Ishaq’s family has been a part of Siti Masika’s life for a long time, every male raised to know the responsibilities of serving a Priestess and all of them used to the idea of a Guardian almost before they could talk. The children, as loud young pests, were never outright introduced to the Priestess unless they happened to come along with their mother if she went to visit, until they were considered old enough to behave themselves properly, But they were all introduced to the idea of Siti Masika at a very early age. In the village, they hold a place of interest to the locals because children, of course, find it hard to keep secrets, but no one quite has the nerve to question their parents about the truth of the matter. However, since they do not openly speak of the matter with others, it is assumed that they do not wish to have it shared with just anyone who comes along. In that, they are well respected at least. They have a small house, a small patch of land and a horse and a few goats, which makes them almost respectable.

Ishaq’s grandfather was the last to serve as a full Escort before him. He was the one who found the woman wandering the road looking lost and frightened. Well, only until he stopped her to ask if she needed help, then she got fierce and threatened him. Likely thinking he’d do her some harm. Well, of course he’d never, and he managed to convince her eventually. Her being Dea al Mon only added to his desire to have her think well of him, being trusted meant having questions answered, and he wanted to know what a Child of the Woods was doing outside her woods. Her story, when it came, was a rather strange one, but no stranger than some of the tales circling about the rest of the Realm. She said she was run from her home as a thief, and held out the object she was accused of stealing. It wasn’t much to look at, but from what Tarik could gather, it was the act of theft itself that was so terrible. However, despite all the evidence to the contrary, her being here rather than back home, and her having the item that was stolen, she claimed she’d done no such thing and had merely been in the wrong place at the wrong time. That, and it was her damnable brother’s fault. He was the thief, she’d actually been trying to return what was stolen without anyone the wiser, but she wasn’t as good at sneaking as he was, so she’d been caught and chased off and now there was sure to be folks coming after her and she needed somewhere to hide until she could figure out what to do. If they did cross the border and end up chasing her down, they’d shoot first and question later, it was hard to question someone running away from you. But if she went back while they were still riled up, it was a rival family she’d ‘stolen’ from, there wasn’t any guarantee of civility then either.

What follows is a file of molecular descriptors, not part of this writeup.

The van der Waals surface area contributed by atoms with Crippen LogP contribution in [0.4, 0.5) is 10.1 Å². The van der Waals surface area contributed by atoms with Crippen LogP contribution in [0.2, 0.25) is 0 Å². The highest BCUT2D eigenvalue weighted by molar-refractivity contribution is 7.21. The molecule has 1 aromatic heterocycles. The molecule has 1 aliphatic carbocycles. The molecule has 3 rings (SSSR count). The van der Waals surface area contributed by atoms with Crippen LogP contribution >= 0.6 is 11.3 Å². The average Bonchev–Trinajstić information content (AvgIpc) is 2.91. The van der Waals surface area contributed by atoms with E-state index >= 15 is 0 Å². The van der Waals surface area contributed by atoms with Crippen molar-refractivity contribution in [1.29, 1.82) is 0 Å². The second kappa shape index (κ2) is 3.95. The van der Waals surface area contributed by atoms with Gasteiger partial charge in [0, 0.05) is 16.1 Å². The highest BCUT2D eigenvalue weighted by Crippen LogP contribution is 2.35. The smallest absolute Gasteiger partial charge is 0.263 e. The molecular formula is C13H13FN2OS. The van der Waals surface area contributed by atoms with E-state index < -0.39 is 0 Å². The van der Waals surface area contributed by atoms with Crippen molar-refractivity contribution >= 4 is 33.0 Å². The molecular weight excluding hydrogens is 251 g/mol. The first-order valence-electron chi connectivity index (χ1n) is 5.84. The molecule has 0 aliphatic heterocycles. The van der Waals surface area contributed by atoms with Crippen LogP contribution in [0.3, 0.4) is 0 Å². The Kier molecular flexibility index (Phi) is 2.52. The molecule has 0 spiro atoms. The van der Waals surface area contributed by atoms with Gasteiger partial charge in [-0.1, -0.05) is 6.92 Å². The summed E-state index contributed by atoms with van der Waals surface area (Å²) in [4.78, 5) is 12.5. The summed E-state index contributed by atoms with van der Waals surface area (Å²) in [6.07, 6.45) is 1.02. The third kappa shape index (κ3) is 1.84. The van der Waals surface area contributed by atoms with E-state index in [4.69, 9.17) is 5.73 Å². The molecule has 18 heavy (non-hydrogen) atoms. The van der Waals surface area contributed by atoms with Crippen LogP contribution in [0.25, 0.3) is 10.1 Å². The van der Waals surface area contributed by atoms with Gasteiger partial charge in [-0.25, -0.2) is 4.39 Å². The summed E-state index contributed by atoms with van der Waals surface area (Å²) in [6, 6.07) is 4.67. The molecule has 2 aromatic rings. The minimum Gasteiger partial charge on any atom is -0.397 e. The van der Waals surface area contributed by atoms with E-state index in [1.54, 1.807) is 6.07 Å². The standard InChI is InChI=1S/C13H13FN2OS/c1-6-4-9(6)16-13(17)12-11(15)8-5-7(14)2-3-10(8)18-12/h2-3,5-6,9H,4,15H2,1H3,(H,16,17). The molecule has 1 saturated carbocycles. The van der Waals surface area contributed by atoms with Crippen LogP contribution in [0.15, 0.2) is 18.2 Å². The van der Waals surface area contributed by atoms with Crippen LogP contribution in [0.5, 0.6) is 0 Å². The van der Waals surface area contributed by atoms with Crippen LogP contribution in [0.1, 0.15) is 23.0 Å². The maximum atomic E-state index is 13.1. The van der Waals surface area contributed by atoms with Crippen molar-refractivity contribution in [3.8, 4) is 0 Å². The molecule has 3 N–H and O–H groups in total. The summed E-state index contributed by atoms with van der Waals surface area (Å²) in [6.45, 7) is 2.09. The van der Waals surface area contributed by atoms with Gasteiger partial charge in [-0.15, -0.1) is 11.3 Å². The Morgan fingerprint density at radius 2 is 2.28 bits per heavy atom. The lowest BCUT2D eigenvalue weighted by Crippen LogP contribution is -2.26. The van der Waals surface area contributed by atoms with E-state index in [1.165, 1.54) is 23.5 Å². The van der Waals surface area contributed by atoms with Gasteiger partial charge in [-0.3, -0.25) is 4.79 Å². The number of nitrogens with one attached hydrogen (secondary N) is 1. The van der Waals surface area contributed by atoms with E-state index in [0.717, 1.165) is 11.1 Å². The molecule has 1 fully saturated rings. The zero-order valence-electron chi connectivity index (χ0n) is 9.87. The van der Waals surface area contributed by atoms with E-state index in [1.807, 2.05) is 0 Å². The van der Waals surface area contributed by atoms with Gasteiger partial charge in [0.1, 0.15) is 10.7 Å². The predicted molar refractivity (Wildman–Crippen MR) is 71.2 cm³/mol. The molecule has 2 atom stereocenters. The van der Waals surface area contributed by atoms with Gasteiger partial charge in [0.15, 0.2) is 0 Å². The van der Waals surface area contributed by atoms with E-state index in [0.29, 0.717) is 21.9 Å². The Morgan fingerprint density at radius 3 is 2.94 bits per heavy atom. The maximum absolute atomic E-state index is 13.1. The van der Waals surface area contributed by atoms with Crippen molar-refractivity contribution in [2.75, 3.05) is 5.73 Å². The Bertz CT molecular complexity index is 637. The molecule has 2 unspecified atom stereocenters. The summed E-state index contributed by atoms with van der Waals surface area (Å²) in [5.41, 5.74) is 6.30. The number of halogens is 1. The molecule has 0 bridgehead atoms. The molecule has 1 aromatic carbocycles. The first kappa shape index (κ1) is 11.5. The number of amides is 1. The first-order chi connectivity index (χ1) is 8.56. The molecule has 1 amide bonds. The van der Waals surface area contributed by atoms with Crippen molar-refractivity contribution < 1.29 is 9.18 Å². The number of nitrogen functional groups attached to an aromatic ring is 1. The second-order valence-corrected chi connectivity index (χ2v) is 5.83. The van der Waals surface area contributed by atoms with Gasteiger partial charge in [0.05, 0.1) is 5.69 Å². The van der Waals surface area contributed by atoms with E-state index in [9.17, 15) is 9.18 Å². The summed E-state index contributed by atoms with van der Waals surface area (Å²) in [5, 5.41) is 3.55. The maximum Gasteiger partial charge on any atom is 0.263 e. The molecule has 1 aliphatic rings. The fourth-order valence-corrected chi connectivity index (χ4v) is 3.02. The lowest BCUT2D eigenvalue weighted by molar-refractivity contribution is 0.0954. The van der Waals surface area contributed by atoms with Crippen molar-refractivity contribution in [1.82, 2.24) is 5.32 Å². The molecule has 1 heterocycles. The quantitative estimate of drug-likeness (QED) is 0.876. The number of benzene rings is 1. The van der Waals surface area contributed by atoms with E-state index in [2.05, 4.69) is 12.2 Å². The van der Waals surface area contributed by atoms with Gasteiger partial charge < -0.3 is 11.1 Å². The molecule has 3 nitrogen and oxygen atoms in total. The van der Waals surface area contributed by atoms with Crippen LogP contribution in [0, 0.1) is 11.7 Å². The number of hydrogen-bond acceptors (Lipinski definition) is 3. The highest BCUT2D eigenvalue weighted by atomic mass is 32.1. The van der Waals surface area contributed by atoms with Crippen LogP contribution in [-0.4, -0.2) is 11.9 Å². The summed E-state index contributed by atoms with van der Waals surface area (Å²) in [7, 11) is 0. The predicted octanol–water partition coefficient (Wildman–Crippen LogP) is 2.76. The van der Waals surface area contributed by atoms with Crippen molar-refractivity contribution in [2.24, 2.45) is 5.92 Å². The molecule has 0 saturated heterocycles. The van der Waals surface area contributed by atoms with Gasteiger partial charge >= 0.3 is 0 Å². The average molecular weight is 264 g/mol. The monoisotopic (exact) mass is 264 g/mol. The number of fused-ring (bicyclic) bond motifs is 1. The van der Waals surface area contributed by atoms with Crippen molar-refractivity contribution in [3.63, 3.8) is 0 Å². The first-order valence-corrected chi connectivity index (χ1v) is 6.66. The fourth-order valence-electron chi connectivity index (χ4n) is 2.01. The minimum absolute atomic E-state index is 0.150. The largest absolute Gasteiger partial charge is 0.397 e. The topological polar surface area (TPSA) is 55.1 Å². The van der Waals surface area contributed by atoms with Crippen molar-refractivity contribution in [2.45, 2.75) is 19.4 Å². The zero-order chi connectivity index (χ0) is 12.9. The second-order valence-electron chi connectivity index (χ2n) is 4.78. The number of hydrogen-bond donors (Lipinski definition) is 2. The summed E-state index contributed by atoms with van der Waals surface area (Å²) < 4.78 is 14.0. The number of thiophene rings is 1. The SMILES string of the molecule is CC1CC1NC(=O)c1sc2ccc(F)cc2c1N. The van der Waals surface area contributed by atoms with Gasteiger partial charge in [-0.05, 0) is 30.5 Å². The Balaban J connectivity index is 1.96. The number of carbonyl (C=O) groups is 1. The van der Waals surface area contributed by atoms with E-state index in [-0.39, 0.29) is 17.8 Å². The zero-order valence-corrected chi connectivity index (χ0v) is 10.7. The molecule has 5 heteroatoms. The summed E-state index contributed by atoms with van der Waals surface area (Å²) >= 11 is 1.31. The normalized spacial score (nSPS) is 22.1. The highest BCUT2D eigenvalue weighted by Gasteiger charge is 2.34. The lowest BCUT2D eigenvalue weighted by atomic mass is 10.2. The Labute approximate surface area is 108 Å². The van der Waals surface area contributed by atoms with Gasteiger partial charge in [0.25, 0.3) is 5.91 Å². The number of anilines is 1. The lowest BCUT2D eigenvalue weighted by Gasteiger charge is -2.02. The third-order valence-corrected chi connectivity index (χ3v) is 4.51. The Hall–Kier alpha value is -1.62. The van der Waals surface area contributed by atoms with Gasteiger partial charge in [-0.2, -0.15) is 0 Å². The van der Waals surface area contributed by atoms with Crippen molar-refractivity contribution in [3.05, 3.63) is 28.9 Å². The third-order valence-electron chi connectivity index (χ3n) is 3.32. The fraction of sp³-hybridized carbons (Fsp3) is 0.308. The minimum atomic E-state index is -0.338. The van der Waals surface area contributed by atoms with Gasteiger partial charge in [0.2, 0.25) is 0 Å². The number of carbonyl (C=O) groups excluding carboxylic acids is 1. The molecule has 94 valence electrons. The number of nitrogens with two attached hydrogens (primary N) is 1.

Since he could tell she had a bit of a problem on her hands, Tarik decided to speak on behalf of his lady and invited her to find sanctuary at the Altar. It was easier to hide there, and no one else would have to question the appearance of a Dea al Mon witch. Had she not been so noticeable, he would not have imposed on Siti Masika’s hospitality, but it was better to be safe than sorry, and he hadn’t any idea what the laws were among the Children of the Wood, that she was so fearful boded ill. Although the truth of the matter was that she was almost as frightened by being beyond her Territory as from fearing what might happen if she was caught. It didn’t help her state of mind that she was also worried about her brother.

As it turned out, no one came after her. Her brother had confessed and it would have been safe to return, but they did not know. It was lucky though, because she had no wish to stay hiding forever, and wanted to go back to explain. And had it not been safe, her return might have ended very differently. But it did not.

Having taken a liking to the young witch, Tarik’s daughter elected to return with her, as support and a hopeful surety that she could keep anything too terrible from happening. They were found quickly enough when they crossed the border, and taken into custody, they were brought to the house of the Dea al Mon Territory Queen, Syl’ael Dwin’itryn, and were joined soon enough by Obron, the real thief. He told them that the case had been brought to the Queen’s attention because of the power and rivalry that ran between the two families, and also, because the item he’d stolen was of greater importance than he’d thought it was. He apologised for endangering his little sister, and, when introduced to Akila, he apologised to her as well. He also admitted, quite readily, that it had been a foolish thing to do, but he would not explain his actions, he could not. His words were well spoken and courteous, and, despite the situation, she found herself wondering what it might have been like to meet him had the situation not been so tense. She might have pressed him to explain anyway, since she very much wanted to learn that he was as innocent as she wanted him to be, stealing is considered unethical, after all, but his words seemed to have a deeper meaning for his sister, and since that woman held her tongue, so did Akila.